What's the difference between types.Implements and types.Satisfies?

What's the difference between types.Implements and types.Satisfies in golang?

I'm working on a code that inspects Go AST.


  • tl;dr

    A type may "satisfy" comparable without "implementing" it, i.e. without belonging to its type set.

    The method names are directly related to the language specification, so it helps to look at that first:

    Implementing is defined as:

    A type T implements an interface I if

    • T is not an interface and is an element of the type set of I; or
    • T is an interface and the type set of T is a subset of the type set of I.

    The concept of "type set" is also defined in the specs and depends on what kind of interface you are considering. Basic interfaces are those which include only methods, and the type set is the set of all types that implement those methods, e.g.:

    // type set includes all types with the method Read (signature must match)
    type Reader interface {
        Read([]byte) (int, error)

    Non-basic interfaces are those which include type terms (and zero or more methods), the type set is the set of the specified types. If any term is approximate, e.g. ~int the set includes types that have int as underlying type.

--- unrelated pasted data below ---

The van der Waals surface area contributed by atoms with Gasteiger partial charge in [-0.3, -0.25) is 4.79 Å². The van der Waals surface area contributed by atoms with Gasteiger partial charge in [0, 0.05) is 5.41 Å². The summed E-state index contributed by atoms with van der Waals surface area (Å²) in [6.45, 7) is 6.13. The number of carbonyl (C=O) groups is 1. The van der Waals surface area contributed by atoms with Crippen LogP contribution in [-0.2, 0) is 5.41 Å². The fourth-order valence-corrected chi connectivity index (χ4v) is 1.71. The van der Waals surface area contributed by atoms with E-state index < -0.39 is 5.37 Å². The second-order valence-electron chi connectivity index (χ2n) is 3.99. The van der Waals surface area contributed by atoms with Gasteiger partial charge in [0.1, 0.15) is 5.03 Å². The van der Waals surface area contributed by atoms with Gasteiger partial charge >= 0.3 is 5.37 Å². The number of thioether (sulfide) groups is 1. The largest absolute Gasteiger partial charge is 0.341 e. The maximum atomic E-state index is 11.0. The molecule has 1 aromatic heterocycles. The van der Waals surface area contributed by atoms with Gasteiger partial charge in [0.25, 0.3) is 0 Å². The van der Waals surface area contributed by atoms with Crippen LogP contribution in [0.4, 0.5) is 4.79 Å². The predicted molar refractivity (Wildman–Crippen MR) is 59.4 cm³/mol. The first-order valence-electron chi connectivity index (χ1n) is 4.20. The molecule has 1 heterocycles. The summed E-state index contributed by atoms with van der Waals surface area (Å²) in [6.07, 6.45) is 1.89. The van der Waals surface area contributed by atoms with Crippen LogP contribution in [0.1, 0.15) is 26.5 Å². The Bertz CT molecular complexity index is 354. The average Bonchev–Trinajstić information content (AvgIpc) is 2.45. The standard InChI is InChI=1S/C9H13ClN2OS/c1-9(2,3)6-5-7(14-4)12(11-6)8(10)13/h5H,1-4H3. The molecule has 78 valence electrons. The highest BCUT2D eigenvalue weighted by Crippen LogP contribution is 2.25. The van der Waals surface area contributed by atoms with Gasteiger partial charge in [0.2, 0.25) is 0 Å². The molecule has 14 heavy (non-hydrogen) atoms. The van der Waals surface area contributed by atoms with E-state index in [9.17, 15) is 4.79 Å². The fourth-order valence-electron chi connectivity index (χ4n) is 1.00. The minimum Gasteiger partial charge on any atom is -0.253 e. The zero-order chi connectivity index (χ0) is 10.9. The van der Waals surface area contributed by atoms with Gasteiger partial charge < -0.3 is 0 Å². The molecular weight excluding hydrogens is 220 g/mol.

// type set includes int, string and anything with int or string as underlying type
    type Foo interface {
        ~int | ~string

    Satisfying is used only for interface constraints and is defined as:

    A type T satisfies a constraint C if

    • T implements C; or
    • C can be written in the form interface{ comparable; E }, where E is a basic interface and T is comparable and implements E.

    As you can see the definition of "satisfying" includes "implementing" plus an exception.

    Before Go 1.20, the concept of "satisfying" an interface — any interface — didn't exist. Every use case was called "implementing".

    In Go 1.20 "satisfying" was introduced to expand the definition of "implementing a constraint" with an exception (the second bullet point in the above quote) for types that had to satisfy comparable. Before, types such as reflect.Type or [2]io.Reader didn't implement comparable despite supporting == and != operators in non-generic code.

    In other words, there was a mismatch between the definition of comparable as per the spec, and the actual type set of the comparable constraint.

    More info: Go generics: type constraint for map keys?